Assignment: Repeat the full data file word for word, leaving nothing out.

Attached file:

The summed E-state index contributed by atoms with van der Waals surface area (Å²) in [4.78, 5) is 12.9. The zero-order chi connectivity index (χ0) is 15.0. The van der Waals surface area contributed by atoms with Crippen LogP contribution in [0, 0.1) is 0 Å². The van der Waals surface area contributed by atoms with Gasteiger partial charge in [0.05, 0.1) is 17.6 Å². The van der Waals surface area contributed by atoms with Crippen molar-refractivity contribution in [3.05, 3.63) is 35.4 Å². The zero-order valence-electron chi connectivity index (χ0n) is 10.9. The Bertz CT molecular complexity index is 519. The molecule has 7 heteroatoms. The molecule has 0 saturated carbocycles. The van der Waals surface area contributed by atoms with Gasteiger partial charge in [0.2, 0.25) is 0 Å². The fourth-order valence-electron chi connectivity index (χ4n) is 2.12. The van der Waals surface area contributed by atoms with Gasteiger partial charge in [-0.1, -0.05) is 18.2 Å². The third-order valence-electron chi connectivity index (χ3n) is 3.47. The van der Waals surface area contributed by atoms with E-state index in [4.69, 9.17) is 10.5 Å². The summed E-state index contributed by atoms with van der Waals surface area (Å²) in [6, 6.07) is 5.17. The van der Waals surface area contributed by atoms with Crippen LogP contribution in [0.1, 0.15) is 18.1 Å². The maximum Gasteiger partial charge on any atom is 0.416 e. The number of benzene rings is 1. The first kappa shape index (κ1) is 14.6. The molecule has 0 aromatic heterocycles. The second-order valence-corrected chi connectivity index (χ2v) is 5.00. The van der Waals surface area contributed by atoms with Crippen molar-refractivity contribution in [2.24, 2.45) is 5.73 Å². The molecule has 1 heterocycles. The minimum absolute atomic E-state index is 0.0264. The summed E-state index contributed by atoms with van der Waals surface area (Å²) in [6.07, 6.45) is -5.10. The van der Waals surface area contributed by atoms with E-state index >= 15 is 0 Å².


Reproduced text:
The summed E-state index contributed by atoms with van der Waals surface area (Å²) in [4.78, 5) is 12.9. The zero-order chi connectivity index (χ0) is 15.0. The van der Waals surface area contributed by atoms with Crippen LogP contribution in [0, 0.1) is 0 Å². The van der Waals surface area contributed by atoms with Gasteiger partial charge in [0.05, 0.1) is 17.6 Å². The van der Waals surface area contributed by atoms with Crippen molar-refractivity contribution in [3.05, 3.63) is 35.4 Å². The zero-order valence-electron chi connectivity index (χ0n) is 10.9. The Bertz CT molecular complexity index is 519. The molecule has 7 heteroatoms. The molecule has 0 saturated carbocycles. The van der Waals surface area contributed by atoms with Gasteiger partial charge in [0.2, 0.25) is 0 Å². The fourth-order valence-electron chi connectivity index (χ4n) is 2.12. The van der Waals surface area contributed by atoms with Gasteiger partial charge in [-0.1, -0.05) is 18.2 Å². The third-order valence-electron chi connectivity index (χ3n) is 3.47. The van der Waals surface area contributed by atoms with E-state index in [4.69, 9.17) is 10.5 Å². The summed E-state index contributed by atoms with van der Waals surface area (Å²) in [6, 6.07) is 5.17. The van der Waals surface area contributed by atoms with Crippen LogP contribution in [0.1, 0.15) is 18.1 Å². The maximum Gasteiger partial charge on any atom is 0.416 e. The number of benzene rings is 1. The first kappa shape index (κ1) is 14.6. The molecule has 0 aromatic heterocycles. The second-order valence-corrected chi connectivity index (χ2v) is 5.00. The van der Waals surface area contributed by atoms with Crippen molar-refractivity contribution in [2.24, 2.45) is 5.73 Å². The molecule has 1 heterocycles. The minimum absolute atomic E-state index is 0.0264. The summed E-state index contributed by atoms with van der Waals surface area (Å²) in [6.07, 6.45) is -5.10. The van der Waals surface area contributed by atoms with E-state index >= 15 is 0 Å².